Central to the chapters on birds, otters, and cetaceans is the critique that the care and conservation ostensibly afforded these life-forms—generally through legal obligation—is in fact highly circumscribed. The support given these life-forms is actively accompanied by constraints that allow oil and military interests to flourish at their expense. Whatever successes there might be in healing a Nazca booby at the Los Angeles Oiled Bird Care and Education Center, token habitat restoration at Long Beach for least terns, moving black-crowned night heron colonies, rearing sea otter pups at Long Beach’s Aquarium of the Pacific, or saving whales from ship strikes, in no case is the “life” of the port or other oil and military infrastructures ever questioned. In no case is the “accumulation of life” for the biological life-forms the central driver (p. 51), only the valorization of small successes—a few birds cleaned, a few otter pups reared and released. To keep the port, the global economy, and the US military running, damage of nature is simply assumed and weak “thresholds” against harm are put in place, rather than comprehensive precautions. There is no respect, for example, for the “whale sensorium” and their “creaturely sovereignty” (p. 141). Although Dunbar-Hester respects the achievements of life-forms in eking out their survival among the violent infrastructures of oil, trade, and militarism, she also argues against inflating these achievements into stories of “hope,” as is often demanded of such stories in some contemporary strands of climate and environmental protest and writing.

In the banana case study Dunbar-Hester reveals what is hidden in commodity chains and the complex relations between bananas and oil. It is a study as much of the oil infrastructure in San Pedro Bay as the bananas that flow through it—or at least, used to. Bananas were once among the most important imports into the port (where they had to be manually handled), but by the new millennium the demands of scale, efficiencies, and profit moved banana flows to other US ports. Dunbar-Hester uses the banana to explicate the logistical cold chain within the modern US food system, the fossil-fuel power needed to support it, and the pollution coming from the enormous, containerized trade flowing through the ports. Within this context, any pretensions by the port to become “green” are laughable. The port cannot be “clean” or “green” while the volume of trade and circulation remains anywhere near its current levels.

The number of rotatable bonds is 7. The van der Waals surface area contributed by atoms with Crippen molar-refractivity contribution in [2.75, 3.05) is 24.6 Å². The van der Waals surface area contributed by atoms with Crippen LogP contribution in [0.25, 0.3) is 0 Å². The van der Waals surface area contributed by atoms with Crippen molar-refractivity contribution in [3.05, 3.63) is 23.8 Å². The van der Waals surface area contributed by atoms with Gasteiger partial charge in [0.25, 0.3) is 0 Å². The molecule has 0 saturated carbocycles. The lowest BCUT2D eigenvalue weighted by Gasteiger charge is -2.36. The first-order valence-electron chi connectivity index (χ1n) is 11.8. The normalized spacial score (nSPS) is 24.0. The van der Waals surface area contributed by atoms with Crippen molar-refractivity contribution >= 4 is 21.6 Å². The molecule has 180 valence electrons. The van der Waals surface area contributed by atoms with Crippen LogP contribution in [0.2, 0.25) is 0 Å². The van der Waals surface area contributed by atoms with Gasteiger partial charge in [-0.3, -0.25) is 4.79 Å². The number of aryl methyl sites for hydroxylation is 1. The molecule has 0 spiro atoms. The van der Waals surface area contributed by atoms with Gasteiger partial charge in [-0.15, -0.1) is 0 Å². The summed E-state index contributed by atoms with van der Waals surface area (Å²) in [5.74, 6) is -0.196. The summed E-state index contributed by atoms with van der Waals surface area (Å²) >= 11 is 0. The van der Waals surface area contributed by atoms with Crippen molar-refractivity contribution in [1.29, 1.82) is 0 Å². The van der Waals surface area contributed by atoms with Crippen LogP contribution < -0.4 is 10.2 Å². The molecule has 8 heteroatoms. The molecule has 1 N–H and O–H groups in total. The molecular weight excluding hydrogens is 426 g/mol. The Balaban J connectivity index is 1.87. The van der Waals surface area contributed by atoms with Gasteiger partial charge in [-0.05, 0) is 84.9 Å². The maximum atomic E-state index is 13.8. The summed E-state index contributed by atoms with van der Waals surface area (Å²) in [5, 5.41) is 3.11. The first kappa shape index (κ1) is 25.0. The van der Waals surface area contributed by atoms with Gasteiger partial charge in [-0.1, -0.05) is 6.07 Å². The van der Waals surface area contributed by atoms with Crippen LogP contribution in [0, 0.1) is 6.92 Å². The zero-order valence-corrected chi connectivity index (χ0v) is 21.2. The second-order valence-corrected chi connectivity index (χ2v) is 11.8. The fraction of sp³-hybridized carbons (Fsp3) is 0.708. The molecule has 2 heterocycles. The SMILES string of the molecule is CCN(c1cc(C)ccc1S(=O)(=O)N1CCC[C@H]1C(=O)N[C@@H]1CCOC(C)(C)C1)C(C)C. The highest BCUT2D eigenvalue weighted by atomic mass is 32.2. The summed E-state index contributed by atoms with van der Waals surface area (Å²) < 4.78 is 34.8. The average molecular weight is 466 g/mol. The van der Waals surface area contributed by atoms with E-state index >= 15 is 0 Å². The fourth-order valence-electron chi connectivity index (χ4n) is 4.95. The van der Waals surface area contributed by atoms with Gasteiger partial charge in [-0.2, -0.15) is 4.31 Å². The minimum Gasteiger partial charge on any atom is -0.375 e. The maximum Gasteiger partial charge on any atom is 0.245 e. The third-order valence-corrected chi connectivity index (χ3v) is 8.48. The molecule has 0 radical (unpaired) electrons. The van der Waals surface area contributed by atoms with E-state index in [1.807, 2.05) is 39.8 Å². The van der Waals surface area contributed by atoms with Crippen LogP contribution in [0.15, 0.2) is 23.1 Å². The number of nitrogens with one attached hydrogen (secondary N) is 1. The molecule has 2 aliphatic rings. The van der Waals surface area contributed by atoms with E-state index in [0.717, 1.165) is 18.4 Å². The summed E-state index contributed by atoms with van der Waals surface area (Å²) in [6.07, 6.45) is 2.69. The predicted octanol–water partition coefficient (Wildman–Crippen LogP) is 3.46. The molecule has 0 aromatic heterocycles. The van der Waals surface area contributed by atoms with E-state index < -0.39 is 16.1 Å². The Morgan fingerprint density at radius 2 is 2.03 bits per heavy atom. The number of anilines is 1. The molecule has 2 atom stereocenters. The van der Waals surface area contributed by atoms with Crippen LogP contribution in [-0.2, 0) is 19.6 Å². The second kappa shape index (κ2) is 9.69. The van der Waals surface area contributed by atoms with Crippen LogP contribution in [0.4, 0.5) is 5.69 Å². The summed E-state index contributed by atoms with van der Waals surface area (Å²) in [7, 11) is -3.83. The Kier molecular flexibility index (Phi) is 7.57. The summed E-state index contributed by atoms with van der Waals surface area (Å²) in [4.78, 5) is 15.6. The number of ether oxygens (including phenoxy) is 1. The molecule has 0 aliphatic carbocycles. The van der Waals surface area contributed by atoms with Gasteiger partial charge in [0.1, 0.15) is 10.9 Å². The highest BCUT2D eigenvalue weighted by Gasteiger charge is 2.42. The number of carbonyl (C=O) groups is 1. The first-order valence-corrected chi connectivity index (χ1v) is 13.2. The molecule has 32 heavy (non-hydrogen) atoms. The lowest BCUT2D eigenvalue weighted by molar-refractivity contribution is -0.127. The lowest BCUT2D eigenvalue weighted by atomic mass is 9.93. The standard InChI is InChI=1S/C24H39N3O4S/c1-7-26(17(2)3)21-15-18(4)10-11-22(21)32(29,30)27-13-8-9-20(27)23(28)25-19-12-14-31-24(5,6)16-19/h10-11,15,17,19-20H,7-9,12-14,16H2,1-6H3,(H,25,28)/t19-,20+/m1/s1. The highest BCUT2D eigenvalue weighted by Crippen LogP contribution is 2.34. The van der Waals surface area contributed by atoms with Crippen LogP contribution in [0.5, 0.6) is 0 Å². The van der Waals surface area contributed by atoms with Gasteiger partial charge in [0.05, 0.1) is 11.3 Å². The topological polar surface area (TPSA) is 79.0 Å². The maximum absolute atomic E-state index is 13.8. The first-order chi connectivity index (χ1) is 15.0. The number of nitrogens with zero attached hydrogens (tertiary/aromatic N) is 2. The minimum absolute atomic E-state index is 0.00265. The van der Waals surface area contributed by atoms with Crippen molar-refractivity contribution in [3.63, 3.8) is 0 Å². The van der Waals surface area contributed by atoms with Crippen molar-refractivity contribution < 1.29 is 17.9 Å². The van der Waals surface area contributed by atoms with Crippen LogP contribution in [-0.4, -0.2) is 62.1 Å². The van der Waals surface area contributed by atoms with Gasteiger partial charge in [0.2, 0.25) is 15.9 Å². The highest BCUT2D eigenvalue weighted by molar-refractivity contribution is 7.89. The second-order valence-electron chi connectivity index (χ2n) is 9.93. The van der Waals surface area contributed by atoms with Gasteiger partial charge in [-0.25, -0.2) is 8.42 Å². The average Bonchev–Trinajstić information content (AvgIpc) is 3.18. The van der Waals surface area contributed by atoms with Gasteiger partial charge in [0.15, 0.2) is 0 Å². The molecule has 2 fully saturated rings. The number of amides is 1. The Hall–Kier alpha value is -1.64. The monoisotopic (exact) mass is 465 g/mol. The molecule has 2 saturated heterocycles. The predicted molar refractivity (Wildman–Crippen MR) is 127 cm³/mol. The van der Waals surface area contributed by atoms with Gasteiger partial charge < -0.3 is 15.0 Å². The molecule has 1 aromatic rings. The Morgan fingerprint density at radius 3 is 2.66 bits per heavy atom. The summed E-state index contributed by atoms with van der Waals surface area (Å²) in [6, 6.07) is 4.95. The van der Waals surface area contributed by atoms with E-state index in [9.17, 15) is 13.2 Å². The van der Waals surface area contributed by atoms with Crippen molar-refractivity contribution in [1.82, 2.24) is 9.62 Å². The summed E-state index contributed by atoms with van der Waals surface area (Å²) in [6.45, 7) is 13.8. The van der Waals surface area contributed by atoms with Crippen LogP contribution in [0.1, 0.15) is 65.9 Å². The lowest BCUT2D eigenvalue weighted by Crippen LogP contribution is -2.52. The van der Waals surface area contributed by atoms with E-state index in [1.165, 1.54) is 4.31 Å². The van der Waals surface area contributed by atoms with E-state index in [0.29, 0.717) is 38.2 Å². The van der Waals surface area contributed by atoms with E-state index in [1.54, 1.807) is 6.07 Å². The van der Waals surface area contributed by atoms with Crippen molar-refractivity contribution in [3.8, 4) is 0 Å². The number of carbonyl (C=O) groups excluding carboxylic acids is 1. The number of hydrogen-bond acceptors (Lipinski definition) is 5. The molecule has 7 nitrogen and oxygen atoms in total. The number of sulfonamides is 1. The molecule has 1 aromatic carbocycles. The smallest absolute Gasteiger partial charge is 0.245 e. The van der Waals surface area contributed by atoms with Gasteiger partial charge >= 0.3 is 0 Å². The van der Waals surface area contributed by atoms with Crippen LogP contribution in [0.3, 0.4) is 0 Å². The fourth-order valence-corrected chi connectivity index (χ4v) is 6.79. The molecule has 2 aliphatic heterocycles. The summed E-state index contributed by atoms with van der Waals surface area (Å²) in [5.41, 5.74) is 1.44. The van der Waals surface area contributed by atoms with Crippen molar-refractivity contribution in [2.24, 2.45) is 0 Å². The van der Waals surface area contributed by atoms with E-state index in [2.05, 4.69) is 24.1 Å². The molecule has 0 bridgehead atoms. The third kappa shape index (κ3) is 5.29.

While some of the context to Dunbar-Hester’s stories is, in general terms, well known and some of the critiques of economic ideas or environmental management practices well-trodden, they are clarified and reinforced within the particularities of San Pedro Bay and the ports. With its exploration of “infrastructural vitalism,” Oil Beach compellingly contributes to a scholarly conversation about infrastructures and environments, joining important works such as Ashley Carse’s excellent book Beyond the Big Ditch: Politics, Ecology, and Infrastructure at the Panama Canal (2014). A strong, critical scholarly approach to and account of ports, global shipping, and trade, is clearly coalescing—think of Laleh Khalili’s Sinews of War and Trade (2020) or Isabel Hofmyer’s Dockside Reading (2022)—and Dunbar-Hester brings a crucial environmental focus to it.

At the conclusion of the book, Dunbar-Hester begins to map a future in which “transspecies supply-chain justice” is the guiding frame of action (p. 154). This approach would change how we look at port infrastructures—no longer as sites of frictionless trade but as points of “audit” that monitor labor practices and ecological impacts. This approach to justice would make many local and global labor, anticolonial and ecological struggles visible, struggles which ports and global supply chains continue to make invisible. Attentive to power, this is a hopeful vision of a more thoroughgoing kind. And it is an approach to justice that might drive activism and action in ports, large and small, around the world.

Citation: Alessandro Antonello. Review of Dunbar-Hester, Christina, Oil Beach: How Toxic Infrastructure Threatens Life in the Ports of Los Angeles and Beyond. H-Environment, H-Net Reviews. June, 2023.

This work is licensed under a Creative Commons Attribution-Noncommercial-No Derivative Works 3.0 United States License.